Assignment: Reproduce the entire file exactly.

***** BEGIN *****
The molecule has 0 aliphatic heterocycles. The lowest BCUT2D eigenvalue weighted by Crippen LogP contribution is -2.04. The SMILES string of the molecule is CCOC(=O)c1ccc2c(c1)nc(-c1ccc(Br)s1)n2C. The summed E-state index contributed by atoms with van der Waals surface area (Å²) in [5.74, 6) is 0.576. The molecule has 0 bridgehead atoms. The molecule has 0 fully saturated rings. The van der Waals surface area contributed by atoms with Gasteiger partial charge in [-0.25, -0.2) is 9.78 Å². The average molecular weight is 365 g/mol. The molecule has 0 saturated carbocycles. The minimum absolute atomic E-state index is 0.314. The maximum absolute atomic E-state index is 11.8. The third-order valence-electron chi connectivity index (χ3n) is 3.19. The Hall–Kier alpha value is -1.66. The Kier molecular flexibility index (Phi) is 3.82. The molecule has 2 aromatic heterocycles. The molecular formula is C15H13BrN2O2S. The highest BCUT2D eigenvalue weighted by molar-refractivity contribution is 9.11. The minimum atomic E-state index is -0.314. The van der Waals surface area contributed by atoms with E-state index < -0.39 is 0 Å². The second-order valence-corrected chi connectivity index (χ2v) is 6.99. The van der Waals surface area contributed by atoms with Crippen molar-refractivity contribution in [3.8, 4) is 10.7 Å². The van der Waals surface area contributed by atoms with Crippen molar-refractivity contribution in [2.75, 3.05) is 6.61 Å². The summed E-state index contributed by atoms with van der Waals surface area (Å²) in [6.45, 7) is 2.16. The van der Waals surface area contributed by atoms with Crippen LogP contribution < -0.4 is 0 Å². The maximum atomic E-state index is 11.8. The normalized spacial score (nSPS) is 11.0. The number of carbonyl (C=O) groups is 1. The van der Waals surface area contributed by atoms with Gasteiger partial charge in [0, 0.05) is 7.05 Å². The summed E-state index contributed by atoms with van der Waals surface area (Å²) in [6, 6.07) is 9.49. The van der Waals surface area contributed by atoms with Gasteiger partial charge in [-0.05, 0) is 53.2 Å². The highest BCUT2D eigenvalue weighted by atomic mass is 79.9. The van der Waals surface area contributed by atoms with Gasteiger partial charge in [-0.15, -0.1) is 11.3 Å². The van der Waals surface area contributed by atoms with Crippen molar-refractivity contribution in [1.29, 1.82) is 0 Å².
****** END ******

The molecule has 0 aliphatic heterocycles. The lowest BCUT2D eigenvalue weighted by Crippen LogP contribution is -2.04. The SMILES string of the molecule is CCOC(=O)c1ccc2c(c1)nc(-c1ccc(Br)s1)n2C. The summed E-state index contributed by atoms with van der Waals surface area (Å²) in [5.74, 6) is 0.576. The molecule has 0 bridgehead atoms. The molecule has 0 fully saturated rings. The van der Waals surface area contributed by atoms with Gasteiger partial charge in [-0.25, -0.2) is 9.78 Å². The average molecular weight is 365 g/mol. The molecule has 0 saturated carbocycles. The minimum absolute atomic E-state index is 0.314. The maximum absolute atomic E-state index is 11.8. The third-order valence-electron chi connectivity index (χ3n) is 3.19. The Hall–Kier alpha value is -1.66. The Kier molecular flexibility index (Phi) is 3.82. The molecule has 2 aromatic heterocycles. The molecular formula is C15H13BrN2O2S. The highest BCUT2D eigenvalue weighted by molar-refractivity contribution is 9.11. The minimum atomic E-state index is -0.314. The van der Waals surface area contributed by atoms with E-state index < -0.39 is 0 Å². The second-order valence-corrected chi connectivity index (χ2v) is 6.99. The van der Waals surface area contributed by atoms with Crippen molar-refractivity contribution in [3.8, 4) is 10.7 Å². The van der Waals surface area contributed by atoms with Crippen molar-refractivity contribution in [2.75, 3.05) is 6.61 Å². The summed E-state index contributed by atoms with van der Waals surface area (Å²) in [6.45, 7) is 2.16. The van der Waals surface area contributed by atoms with Crippen LogP contribution < -0.4 is 0 Å². The maximum atomic E-state index is 11.8. The normalized spacial score (nSPS) is 11.0. The number of carbonyl (C=O) groups is 1. The van der Waals surface area contributed by atoms with Gasteiger partial charge in [0, 0.05) is 7.05 Å². The summed E-state index contributed by atoms with van der Waals surface area (Å²) in [6, 6.07) is 9.49. The van der Waals surface area contributed by atoms with Gasteiger partial charge in [-0.05, 0) is 53.2 Å². The highest BCUT2D eigenvalue weighted by atomic mass is 79.9. The van der Waals surface area contributed by atoms with Gasteiger partial charge in [-0.15, -0.1) is 11.3 Å². The van der Waals surface area contributed by atoms with Crippen molar-refractivity contribution in [1.29, 1.82) is 0 Å².